Playing the film’s villain, Liu glowers with a level of menace that betrays the technology’s conclusive (if over-reaching) impartiality; Harlan’s opposition to humanity’s continued existence would be better served by an air of chilling detachment. The gifted actor’s breakthrough came only four years ago with “Shang-Chi,” but it’s clear that the industry hasn’t yet figured out what to do with him (notwithstanding a scene-stealing turn in “Barbie,” he made more of an impression playing Pat Dubak’s boyfriend on “The Other Two” than he does here). As too often happens with both Strong and Brown, they make phoning it in seem almost believable, but they’re hamstrung with dialogue that, again, could have been written for any of a dozen similar features.

But as this is released in the wake of her two recent self-examining documentaries, 2022’s “Halftime” and 2024’s “The Greatest Love Story Never Told,” it’s hardest to know what to do with Lopez. As devastating as it was to her to not receive an Oscar nomination for “Hustlers,” the role galvanized her public and screen personas in a way that none had in several years, offering a simultaneous showcase and deconstruction of her diva-like reputation. By comparison, this feels more like one of Dwayne Johnson’s more recent paint-by-numbers star vehicles (complete with a Johnson collaborator in the director’s seat): viewers can see that she’s trying, but too often it feels like she doesn’t really have to.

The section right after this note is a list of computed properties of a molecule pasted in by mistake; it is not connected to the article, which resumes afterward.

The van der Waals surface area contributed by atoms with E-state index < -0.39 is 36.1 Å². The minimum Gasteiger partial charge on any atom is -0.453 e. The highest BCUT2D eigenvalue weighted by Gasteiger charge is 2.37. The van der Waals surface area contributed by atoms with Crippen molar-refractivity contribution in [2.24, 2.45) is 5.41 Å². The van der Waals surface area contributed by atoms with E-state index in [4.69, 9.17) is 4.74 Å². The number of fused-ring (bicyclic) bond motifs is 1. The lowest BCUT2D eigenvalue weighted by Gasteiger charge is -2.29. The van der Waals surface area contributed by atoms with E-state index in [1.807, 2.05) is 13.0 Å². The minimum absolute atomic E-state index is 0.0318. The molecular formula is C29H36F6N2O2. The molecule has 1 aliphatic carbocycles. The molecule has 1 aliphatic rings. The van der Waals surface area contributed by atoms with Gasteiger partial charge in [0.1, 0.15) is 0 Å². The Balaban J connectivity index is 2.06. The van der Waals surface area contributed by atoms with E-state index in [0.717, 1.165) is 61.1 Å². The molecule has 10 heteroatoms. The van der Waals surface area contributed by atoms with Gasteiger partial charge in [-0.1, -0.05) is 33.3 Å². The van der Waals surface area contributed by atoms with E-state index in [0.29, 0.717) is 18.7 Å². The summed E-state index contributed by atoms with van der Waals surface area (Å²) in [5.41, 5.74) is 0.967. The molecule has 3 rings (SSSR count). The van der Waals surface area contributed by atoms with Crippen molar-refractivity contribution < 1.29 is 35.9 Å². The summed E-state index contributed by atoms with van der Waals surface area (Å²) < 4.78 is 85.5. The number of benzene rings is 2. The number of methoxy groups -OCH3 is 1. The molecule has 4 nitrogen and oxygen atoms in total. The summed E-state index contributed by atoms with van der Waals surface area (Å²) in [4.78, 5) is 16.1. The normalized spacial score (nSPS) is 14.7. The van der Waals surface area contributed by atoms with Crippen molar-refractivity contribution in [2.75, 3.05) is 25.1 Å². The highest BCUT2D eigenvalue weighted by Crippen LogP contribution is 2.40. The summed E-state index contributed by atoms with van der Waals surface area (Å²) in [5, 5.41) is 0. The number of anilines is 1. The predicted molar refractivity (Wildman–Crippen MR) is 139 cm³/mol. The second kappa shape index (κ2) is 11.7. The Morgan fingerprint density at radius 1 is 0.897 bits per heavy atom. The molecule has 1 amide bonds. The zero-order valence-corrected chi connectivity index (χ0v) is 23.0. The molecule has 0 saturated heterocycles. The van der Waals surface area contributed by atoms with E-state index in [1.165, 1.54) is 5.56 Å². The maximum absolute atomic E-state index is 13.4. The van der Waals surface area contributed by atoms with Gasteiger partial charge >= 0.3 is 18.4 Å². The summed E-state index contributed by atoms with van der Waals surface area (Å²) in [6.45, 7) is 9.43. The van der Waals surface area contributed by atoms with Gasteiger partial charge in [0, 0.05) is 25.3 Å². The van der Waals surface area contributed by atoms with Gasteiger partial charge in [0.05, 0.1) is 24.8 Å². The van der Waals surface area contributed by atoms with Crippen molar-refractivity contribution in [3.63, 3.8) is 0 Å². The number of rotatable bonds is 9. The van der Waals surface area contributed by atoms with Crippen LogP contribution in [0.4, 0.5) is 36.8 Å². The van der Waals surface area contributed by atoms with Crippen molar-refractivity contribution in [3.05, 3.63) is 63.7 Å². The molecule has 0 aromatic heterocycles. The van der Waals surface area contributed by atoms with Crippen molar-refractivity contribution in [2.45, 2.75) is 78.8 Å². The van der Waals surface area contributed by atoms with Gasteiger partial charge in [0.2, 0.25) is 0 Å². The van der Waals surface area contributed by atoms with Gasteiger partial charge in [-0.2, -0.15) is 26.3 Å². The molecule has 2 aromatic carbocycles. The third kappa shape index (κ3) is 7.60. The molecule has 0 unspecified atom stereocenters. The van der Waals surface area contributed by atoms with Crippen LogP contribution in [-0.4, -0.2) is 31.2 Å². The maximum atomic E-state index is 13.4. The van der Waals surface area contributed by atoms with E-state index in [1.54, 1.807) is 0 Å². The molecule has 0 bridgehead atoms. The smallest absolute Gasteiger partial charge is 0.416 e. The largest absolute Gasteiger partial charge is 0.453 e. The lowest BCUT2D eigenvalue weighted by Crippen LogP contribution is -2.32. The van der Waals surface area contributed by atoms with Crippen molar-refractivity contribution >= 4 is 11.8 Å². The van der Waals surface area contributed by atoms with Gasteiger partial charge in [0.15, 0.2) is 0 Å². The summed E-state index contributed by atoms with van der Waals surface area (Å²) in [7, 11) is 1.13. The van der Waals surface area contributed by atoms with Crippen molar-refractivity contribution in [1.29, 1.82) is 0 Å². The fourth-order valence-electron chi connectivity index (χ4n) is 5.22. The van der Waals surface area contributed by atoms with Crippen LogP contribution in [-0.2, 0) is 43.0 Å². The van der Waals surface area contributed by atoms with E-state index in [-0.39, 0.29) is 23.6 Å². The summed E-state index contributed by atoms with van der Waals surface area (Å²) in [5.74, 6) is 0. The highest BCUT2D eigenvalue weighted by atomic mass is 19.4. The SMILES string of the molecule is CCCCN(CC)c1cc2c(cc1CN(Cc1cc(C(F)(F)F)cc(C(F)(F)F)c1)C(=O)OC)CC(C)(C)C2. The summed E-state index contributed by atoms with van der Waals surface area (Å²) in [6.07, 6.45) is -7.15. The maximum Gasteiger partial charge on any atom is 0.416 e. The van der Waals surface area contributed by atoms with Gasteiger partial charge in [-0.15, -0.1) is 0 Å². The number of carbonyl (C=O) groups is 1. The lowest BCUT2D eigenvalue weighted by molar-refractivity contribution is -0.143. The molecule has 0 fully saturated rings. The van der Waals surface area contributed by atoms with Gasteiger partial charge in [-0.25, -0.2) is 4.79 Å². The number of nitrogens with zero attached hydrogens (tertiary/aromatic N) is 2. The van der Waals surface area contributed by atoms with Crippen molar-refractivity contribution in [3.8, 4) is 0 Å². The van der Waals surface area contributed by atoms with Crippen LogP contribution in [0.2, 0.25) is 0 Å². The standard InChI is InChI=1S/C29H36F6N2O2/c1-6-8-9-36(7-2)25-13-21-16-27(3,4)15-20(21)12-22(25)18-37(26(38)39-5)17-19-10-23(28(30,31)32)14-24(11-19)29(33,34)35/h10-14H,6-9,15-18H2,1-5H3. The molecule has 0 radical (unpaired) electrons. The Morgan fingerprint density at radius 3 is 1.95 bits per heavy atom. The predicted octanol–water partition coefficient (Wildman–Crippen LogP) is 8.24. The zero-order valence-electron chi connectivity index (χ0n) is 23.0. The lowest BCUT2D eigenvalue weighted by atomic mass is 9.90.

Even on a generic sci-fi adventure like this, that sensation comes as a disappointment, precisely because of the candor Lopez showed in those documentaries, where she recognized that the world isn’t yearning for new material from her like it once was. One might think that would lead her to take more risks — strike-outs are more respectable when they follow big swings. But “Atlas” is predictable, overlong and bland, the kind of experience it’s hard to get excited about when the star player seems to be perfunctorily running the bases.